Sleeping Pill Safety: 10 Dos and Don'ts

Follow these guidelines if you take an over-the-counter or prescription sleep medicine.

From the WebMD Archives


1. Do talk to your doctor about your sleep problems.

If you have insomnia, see your physician first to get a proper diagnosis. Your doctor or a sleep specialist may be able to pinpoint a cause, for example, a sleep disorder or a medical problem, such as depression. Treating insomnia without a thorough exam can mask an underlying problem that requires care.

Be sure to tell your doctor about all health conditions and all drugs that you're using, including prescription, over-the-counter, and complementary medicines. If your doctor prescribes sleeping pills, he or she needs to ensure that they won't interact with other drugs or worsen any medical problems.

Before you use any sleep aids or drugs, read all instructions and package inserts carefully to understand safe use and to learn about possible side effects.

2. Do time your medications properly before bedtime and plan for a full night's sleep.

Make sure that you've scheduled enough time for a full night's sleep, typically seven to eight hours for most people. If you take a sleep drug and wake up after only a few hours, you may still feel groggy.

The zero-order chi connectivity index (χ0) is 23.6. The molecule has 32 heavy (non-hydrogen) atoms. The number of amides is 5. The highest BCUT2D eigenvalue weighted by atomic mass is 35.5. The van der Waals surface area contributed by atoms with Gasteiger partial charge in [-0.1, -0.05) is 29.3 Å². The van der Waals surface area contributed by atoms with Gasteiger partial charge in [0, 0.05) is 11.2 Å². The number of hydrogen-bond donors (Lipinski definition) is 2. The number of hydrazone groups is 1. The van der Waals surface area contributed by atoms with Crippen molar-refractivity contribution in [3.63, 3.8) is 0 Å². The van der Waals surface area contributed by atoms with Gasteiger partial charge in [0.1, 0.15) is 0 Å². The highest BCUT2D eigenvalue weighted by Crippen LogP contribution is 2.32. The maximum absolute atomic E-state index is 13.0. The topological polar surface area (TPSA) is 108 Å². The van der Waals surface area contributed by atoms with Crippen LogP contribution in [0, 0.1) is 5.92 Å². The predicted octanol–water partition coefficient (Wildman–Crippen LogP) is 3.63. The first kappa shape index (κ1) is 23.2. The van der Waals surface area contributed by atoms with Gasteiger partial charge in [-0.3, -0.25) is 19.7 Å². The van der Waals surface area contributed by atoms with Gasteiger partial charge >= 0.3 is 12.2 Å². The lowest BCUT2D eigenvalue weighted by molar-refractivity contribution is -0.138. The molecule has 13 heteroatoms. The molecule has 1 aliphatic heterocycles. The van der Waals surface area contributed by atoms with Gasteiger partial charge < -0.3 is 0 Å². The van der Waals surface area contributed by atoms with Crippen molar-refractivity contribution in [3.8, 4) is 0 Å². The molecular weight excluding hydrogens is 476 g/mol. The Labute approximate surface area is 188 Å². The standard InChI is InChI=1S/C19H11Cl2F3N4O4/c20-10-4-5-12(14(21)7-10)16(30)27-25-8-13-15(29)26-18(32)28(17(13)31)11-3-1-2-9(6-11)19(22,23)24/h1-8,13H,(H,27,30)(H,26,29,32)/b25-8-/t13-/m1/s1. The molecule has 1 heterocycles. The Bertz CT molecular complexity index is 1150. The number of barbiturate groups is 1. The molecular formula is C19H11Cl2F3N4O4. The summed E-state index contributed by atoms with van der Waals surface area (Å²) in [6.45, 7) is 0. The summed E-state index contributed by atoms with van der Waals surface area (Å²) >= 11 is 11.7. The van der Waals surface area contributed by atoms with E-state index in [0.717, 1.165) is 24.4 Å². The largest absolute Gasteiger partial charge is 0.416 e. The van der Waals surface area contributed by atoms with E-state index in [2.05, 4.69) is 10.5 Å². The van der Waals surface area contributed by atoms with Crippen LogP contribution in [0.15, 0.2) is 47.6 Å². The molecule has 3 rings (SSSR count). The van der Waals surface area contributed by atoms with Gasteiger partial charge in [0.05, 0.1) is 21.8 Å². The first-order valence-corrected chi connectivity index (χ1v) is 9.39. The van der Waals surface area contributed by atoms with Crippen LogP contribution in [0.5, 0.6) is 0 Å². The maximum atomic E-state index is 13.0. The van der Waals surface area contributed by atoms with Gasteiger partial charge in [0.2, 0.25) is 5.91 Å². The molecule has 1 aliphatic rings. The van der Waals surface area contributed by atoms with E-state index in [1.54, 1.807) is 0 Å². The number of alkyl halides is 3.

Timing is key, Sateia says. "If someone has a sleep onset problem, they probably [should] take these medications perhaps 20-30 minutes before bedtime." Once you've taken a sleeping pill, it's important to get into bed quickly, Sateia says, "probably no more than 10-15 minutes after ingesting the medication."

Most prescription sleep medicines reach maximum levels about 1 to 1 ½ hours after someone takes them, Sateia says.

3. Do stop waking activities after you've taken a sleeping pill.

Going to bed within a few minutes after taking a prescription sleeping pill will help prevent "complex sleep-related behaviors." According to the FDA, people on sleep drugs have eaten, made phone calls, had sex, and even driven while not fully awake -- and they have no memory of those acts.

As Sateia explains, people enter a "sleep-walking" phase while they're still awake, rather than entering from a sleeping state. That can produce some of the untoward effects, like eating disturbances or bizarre behavior, Sateia says.

It's easy for people to get sidetracked, Sateia says. "They take their sleep medication, and they may intend to get into bed, and then they say, 'Oh, I forgot to do this, I need to do that,' and they're up and 45 minutes later, they're trying to eat the plant because their brain has gone home for the day."